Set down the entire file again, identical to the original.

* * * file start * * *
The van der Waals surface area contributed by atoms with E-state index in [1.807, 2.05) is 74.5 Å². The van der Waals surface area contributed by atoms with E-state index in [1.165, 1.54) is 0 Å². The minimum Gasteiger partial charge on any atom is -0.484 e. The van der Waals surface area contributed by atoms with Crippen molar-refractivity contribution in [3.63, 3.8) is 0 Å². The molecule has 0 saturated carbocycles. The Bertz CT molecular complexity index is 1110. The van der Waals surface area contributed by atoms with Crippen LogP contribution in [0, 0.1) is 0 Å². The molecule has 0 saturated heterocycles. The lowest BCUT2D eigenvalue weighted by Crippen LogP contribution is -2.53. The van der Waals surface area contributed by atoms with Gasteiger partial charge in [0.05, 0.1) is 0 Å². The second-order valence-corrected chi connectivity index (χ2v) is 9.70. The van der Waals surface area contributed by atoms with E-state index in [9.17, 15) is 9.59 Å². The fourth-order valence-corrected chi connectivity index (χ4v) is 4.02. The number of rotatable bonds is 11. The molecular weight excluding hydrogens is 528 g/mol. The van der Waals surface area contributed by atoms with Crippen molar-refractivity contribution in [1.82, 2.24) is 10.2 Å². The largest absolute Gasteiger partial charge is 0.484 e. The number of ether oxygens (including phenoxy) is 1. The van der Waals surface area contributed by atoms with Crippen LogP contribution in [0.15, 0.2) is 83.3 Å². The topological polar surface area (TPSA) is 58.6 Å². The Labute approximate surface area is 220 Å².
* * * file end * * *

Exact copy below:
The van der Waals surface area contributed by atoms with E-state index in [1.807, 2.05) is 74.5 Å². The van der Waals surface area contributed by atoms with E-state index in [1.165, 1.54) is 0 Å². The minimum Gasteiger partial charge on any atom is -0.484 e. The van der Waals surface area contributed by atoms with Crippen molar-refractivity contribution in [3.63, 3.8) is 0 Å². The molecule has 0 saturated carbocycles. The Bertz CT molecular complexity index is 1110. The van der Waals surface area contributed by atoms with Crippen LogP contribution in [0, 0.1) is 0 Å². The molecule has 0 saturated heterocycles. The lowest BCUT2D eigenvalue weighted by Crippen LogP contribution is -2.53. The van der Waals surface area contributed by atoms with Gasteiger partial charge in [0.05, 0.1) is 0 Å². The second-order valence-corrected chi connectivity index (χ2v) is 9.70. The van der Waals surface area contributed by atoms with E-state index in [9.17, 15) is 9.59 Å². The fourth-order valence-corrected chi connectivity index (χ4v) is 4.02. The number of rotatable bonds is 11. The molecular weight excluding hydrogens is 528 g/mol. The van der Waals surface area contributed by atoms with Crippen molar-refractivity contribution in [1.82, 2.24) is 10.2 Å². The largest absolute Gasteiger partial charge is 0.484 e. The number of ether oxygens (including phenoxy) is 1. The van der Waals surface area contributed by atoms with Crippen LogP contribution in [0.15, 0.2) is 83.3 Å². The topological polar surface area (TPSA) is 58.6 Å². The Labute approximate surface area is 220 Å².